The opening Procession was sung with a strong, flexible line by the sopranos, with the full ensemble giving us a bright, up-front sound in Wolcom Yole!, uplifting indeed. There is no rose was quite dark in colour, making the most of the rich tones of the adult voices, whilst That yonge child, with a solo from Katy Hill, was haunting and perhaps slightly disturbing, again adult voices giving subtle undertones to the piece. Balulalow had a lovely clear sound with a characterful solos from Kirsty Hopkins and Charlotte Mobbs. As dew in Aprille was nicely upfront and full of striking textures, then a vivid account of This little Babe, crisp and brilliant. There was something thoughtful and austere about Frances Kelly's account of the harp interlude, and this austerity carried over into an intense In freezing winter night with Spring Carol as an excellent foil with solos in both from Charlotte Mobbs and Alexandra Kidgel. Deo gracias was strong and vivid, leading to a repeat of the opening material as the sopranos of the choir left.

The capacity audience (this was the first of two performances of the programme at Cadogan Hall) was most enthusiastic, so much so that they disregarded the request in the programme to only applaud after groups of items and in fact applauded regularly throughout the evening. A touching, if slightly annoying, testament to the choir's popularity and skill.

The Sixteen's Christmas programmes usually involve some unusually and rarely performed material, but here Harry Christophers mined contemporary fascinating with Medieval carols (both text and music) to provide an interesting complement to Britten's carol sequence, and to give us a concert full of surprises and discoveries, with not a Victorian carol in sight. Though we did have Ding, Dong merrily on high as the second encore!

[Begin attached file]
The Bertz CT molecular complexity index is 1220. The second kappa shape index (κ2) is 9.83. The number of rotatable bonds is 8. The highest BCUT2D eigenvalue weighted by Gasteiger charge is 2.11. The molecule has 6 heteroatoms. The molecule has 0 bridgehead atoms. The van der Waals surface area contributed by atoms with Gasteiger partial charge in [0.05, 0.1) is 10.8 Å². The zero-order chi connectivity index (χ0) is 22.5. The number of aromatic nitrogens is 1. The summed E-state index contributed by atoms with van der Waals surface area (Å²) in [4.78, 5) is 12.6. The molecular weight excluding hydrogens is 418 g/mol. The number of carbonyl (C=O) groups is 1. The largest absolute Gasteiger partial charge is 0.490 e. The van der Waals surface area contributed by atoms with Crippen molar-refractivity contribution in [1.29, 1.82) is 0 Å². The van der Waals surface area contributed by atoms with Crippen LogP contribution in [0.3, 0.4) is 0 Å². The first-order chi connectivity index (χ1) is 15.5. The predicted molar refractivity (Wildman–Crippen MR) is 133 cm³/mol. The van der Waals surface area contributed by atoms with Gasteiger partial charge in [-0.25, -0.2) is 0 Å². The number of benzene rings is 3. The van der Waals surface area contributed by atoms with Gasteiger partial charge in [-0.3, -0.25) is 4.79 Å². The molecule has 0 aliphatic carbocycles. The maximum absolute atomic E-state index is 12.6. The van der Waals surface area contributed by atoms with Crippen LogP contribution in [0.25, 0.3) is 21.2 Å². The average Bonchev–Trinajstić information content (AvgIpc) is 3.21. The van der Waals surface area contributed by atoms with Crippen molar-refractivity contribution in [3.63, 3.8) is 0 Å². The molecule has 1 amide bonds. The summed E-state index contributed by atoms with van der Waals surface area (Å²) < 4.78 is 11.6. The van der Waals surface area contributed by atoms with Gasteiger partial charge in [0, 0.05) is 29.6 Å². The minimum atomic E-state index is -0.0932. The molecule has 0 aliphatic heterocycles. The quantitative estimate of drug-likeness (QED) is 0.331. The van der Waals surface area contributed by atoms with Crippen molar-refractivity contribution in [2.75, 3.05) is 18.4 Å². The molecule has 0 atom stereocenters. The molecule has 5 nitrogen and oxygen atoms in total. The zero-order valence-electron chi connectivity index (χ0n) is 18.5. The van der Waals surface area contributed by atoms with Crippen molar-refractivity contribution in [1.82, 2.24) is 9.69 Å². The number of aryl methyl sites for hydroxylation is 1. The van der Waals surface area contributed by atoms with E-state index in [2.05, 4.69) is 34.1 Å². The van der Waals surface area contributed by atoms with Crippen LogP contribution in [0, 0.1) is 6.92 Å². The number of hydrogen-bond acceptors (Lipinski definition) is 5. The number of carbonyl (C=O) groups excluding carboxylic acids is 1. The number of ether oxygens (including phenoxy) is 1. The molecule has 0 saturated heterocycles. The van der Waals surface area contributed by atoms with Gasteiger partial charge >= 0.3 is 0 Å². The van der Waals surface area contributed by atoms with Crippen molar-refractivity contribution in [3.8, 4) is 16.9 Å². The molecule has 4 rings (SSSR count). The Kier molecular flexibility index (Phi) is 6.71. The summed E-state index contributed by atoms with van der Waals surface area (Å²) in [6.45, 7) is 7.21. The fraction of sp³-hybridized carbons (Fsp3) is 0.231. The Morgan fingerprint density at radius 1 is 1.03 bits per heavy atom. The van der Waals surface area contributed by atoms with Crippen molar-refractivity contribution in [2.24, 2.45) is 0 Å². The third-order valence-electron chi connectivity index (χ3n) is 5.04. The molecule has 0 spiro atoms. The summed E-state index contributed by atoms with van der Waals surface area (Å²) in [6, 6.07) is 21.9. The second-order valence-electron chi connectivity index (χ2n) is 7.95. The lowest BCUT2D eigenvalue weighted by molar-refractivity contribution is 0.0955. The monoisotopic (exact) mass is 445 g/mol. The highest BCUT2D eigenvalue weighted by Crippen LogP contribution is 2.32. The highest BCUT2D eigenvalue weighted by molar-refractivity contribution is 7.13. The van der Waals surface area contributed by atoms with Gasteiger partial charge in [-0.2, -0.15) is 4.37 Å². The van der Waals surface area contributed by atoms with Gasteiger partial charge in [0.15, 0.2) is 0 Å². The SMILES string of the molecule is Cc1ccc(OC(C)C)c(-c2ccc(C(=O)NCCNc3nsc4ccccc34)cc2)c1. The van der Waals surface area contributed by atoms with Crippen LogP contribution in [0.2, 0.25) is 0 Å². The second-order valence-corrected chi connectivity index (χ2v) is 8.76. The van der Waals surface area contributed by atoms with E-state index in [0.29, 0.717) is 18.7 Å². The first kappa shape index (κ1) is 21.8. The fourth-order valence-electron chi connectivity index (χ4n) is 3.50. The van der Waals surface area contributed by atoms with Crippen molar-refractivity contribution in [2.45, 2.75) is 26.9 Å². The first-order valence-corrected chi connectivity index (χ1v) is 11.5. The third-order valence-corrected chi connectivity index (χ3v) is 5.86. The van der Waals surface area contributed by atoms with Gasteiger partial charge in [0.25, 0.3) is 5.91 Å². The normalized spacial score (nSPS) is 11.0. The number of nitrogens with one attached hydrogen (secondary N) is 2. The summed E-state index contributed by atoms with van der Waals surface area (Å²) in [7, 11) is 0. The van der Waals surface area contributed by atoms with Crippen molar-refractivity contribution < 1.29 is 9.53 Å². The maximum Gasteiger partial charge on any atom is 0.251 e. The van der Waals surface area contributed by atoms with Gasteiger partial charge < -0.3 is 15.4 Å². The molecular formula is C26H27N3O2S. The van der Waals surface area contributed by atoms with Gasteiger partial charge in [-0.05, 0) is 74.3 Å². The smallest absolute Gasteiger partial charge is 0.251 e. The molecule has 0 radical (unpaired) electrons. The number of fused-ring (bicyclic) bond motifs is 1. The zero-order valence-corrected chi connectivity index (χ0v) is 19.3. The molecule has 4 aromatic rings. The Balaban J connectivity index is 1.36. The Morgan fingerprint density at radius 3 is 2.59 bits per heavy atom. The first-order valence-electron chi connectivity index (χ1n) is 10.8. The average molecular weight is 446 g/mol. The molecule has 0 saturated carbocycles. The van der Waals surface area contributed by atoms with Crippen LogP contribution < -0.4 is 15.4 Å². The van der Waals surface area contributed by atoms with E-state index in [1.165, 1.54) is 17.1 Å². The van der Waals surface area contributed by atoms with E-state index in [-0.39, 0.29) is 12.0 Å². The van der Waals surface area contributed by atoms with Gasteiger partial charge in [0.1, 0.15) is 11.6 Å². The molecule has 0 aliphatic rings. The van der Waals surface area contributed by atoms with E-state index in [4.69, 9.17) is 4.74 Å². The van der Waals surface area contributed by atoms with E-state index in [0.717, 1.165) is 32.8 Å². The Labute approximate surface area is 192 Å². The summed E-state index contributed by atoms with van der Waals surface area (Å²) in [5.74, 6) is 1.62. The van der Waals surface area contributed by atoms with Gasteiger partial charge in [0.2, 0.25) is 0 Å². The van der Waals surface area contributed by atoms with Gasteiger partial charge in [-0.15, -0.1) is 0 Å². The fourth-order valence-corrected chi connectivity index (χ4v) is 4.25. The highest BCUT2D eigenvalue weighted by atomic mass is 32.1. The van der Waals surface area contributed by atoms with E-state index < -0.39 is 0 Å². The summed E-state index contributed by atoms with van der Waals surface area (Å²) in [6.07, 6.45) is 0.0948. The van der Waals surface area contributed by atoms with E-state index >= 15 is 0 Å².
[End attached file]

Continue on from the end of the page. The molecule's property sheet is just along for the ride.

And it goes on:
Walton - Make we joy now in this fest
Medieval carols - Nowell, nowell: Out of your sleep; Sweet was the song
Traditional - Joys seven
Matthew Martin - Adam lay ybounden
Poston - Jesus Christ the apple tree
Warlock - Corpus Christi
Holst - This have I done for my true love
Medieval carols -  There is no rose; Angelus ad virginem; Make we joy
Praetorius arr. Jan Sandström Lo, how a rose e’er blooming
James Burton - Balulalow
Cecilia McDowall - Of a Rose
Anonymous - The Salutation Carol
Britten - A Ceremony of Carols

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  • On Bethlehem Down: Chamber Choir of London & Dominic Ellis-Peckham at St George's Church, Bloomsbury (★★★★) - concert review
  • Rule-breaking music that inspires you and empowers you: Tamsin Waley-Cohen and James Baillieu on CPE Bach's sonatas for violin and keyboard - interview
  • A bleakly haunted journey: Alice Coote and Julius Drake in Schubert's Winterreise at Wigmore Hall  (★★★★) - concert review
  • Christmas CD round-up: ten recent discs, from carols old and new, to Bach, the Spanish golden age and Rick Wakeman - CD review